Oil: Close to close: Down at $ 62.06/bbl for Brent ICE MAY15 (This morning at $ 62.59/bbl)
o Oil prices plunged strongly yesterday again for a fourth straight session. Both benchmarks posted significant losses with Brent now trading below $62.5, its late April levels, and WTI holding around $57.6/b. The Bent/WTI spread also strongly narrowed up to above -$5/b this morning, +$3/b above its level one month ago. The market is said to be under pressure mostly by firmer dollar but the general context –oversupply- is also weighing on prices for months now. Crude oil prices recovered slightly overnight despite expectations of higher US crude stocks by API. Driving season is boosting consumption in US while Middle-east also support prices through summer oil demand for power generation.
o Main events: In a draft of its long-term strategy report published yesterday, the OPEC says the North American oil boom is proving resilient despite low oil prices, suggesting the global oil glut could persist for another two years. The report shows forecast crude supply from rival Non-OPEC producers would grow at least until 2017, leading to a drop of the “call for OPEC” volumes down to 28.2 Mbd in 2017 (30 Mbd last year). The group would then have no choice to cut output (from current levels of 31 million bpd) or be prepared to tolerate depressed oil prices for much longer… REUTERS reports this morning some briefing papers from a Moscow think tank that show the Kremlin was warned against cutting oil output last year. Knowing that OPEC and Russia are still currently negotiating (last meeting last week with Saudis), it reveals the position of Russia, balancing between the desire of supporting prices and the risk of an output cut: the paper shows that he think tank (Vygon Consulting group) advised the Kremlin that OPEC would not cooperate, that unilateral action would be very costly and that OPEC members would take their market share in Europe… A collaborative action between the two payers seem not ready to be implemented so far… Because of Memorial day on Monday, the API figures were out yesterday and the EIA report will be published today. Although the US output will make the headline once again, operators will also closely watch US stocks move as API forecasts a rise in inventories (+1.3 Mb) after 3 weeks of decline.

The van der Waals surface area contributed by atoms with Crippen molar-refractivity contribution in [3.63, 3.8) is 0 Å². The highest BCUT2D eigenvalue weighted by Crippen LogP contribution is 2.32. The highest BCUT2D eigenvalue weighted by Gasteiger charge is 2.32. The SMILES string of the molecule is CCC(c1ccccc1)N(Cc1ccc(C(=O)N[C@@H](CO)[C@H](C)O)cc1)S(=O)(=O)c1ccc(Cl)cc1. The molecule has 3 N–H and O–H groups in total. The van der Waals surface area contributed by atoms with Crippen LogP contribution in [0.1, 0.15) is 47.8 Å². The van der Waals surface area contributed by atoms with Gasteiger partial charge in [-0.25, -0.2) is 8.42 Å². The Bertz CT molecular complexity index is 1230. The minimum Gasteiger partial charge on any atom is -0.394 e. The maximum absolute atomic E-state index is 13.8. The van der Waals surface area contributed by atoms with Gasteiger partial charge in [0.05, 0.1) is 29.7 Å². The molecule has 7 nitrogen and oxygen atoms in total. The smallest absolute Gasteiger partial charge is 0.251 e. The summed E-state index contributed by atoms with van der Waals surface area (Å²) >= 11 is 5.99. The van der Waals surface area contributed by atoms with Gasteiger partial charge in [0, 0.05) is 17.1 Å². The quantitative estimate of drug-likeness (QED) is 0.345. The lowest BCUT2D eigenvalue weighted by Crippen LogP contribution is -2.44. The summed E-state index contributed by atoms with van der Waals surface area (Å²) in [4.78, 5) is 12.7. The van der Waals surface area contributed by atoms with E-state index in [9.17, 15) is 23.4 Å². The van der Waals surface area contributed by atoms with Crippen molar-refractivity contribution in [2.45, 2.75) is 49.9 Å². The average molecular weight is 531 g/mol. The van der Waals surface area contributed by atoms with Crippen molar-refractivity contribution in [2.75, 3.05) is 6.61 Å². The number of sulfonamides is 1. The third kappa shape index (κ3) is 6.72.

o Outlook: Today, the main event will be the EIA report at 5pm. Despite expectations of rising stocks, we could see a technical rebound of Brent today after $3/b loss during the last three sessions. A first resistance could be $63.3/b today before PAI figures. Then, with US oil output expected to come up around 9.4 Mbd (as last week’s drop was due to a maintenance in Alaska), markets could post losses after 5 pm.
Gas: Close to close: Down at 21.50 EUR /MWh for TTF CAL 16 (This morning at EUR 21.50/MWh)
o Lower Norwegian supply due to an upward revision in the impact of the unplanned outage at the Kvitebjorn field supported European spot prices on Wednesday. However, lower gas demand on the continent, lower UK exports to Belgium through the IUK pipeline and strong supply from other sources limited movements. All in all, European prices remained relatively flat with no major change in fundamentals. A rebound of the euro against the pound offered some support to British curve contracts, which posted marginal gains at the close.
o NBP ICE June 2015 prices edged slightly higher at the close: +0.19 p/th (+0.46%), to 41.91 p/th. TTF ICE June 2015 prices were unchanged at the close to €20.492/MWh. A sharp drop in oil prices weighed on the far curve. TTF ICE Cal 2016 prices lost 9 euro cents at the close (-0.4%), to€21.503/MWh.
o Fundamentals are stable compared to yesterday, which could lead to another stable session in European markets today. Nevertheless, lower demand forecasts for the coming days on the continent could exert some bearish pressure on continental spot prices whereas lower temperature forecasts for tomorrow in the UK could support NBP day-ahead prices. In addition, a small rebound in oil prices could push curve contracts slightly higher.